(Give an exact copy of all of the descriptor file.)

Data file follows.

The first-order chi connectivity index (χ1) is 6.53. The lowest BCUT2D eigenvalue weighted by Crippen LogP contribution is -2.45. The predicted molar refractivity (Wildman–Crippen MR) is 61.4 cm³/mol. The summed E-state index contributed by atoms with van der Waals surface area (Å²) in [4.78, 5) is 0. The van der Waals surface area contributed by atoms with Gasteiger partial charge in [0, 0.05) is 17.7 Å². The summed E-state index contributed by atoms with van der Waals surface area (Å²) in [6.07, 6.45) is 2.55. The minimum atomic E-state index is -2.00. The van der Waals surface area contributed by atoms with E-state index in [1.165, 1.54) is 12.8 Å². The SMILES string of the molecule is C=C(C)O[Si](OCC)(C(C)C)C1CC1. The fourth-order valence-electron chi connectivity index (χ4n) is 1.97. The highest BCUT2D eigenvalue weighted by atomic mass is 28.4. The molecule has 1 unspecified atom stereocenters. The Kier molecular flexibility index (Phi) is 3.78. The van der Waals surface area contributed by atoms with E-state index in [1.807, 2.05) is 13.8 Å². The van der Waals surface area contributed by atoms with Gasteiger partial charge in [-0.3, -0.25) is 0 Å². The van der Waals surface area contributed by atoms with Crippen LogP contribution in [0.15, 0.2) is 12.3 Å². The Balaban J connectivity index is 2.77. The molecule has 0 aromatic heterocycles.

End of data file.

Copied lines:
The first-order chi connectivity index (χ1) is 6.53. The lowest BCUT2D eigenvalue weighted by Crippen LogP contribution is -2.45. The predicted molar refractivity (Wildman–Crippen MR) is 61.4 cm³/mol. The summed E-state index contributed by atoms with van der Waals surface area (Å²) in [4.78, 5) is 0. The van der Waals surface area contributed by atoms with Gasteiger partial charge in [0, 0.05) is 17.7 Å². The summed E-state index contributed by atoms with van der Waals surface area (Å²) in [6.07, 6.45) is 2.55. The minimum atomic E-state index is -2.00. The van der Waals surface area contributed by atoms with E-state index in [1.165, 1.54) is 12.8 Å². The SMILES string of the molecule is C=C(C)O[Si](OCC)(C(C)C)C1CC1. The fourth-order valence-electron chi connectivity index (χ4n) is 1.97. The highest BCUT2D eigenvalue weighted by atomic mass is 28.4. The molecule has 1 unspecified atom stereocenters. The Kier molecular flexibility index (Phi) is 3.78. The van der Waals surface area contributed by atoms with E-state index in [1.807, 2.05) is 13.8 Å². The van der Waals surface area contributed by atoms with Gasteiger partial charge in [-0.3, -0.25) is 0 Å². The van der Waals surface area contributed by atoms with Crippen LogP contribution in [0.15, 0.2) is 12.3 Å². The Balaban J connectivity index is 2.77. The molecule has 0 aromatic heterocycles.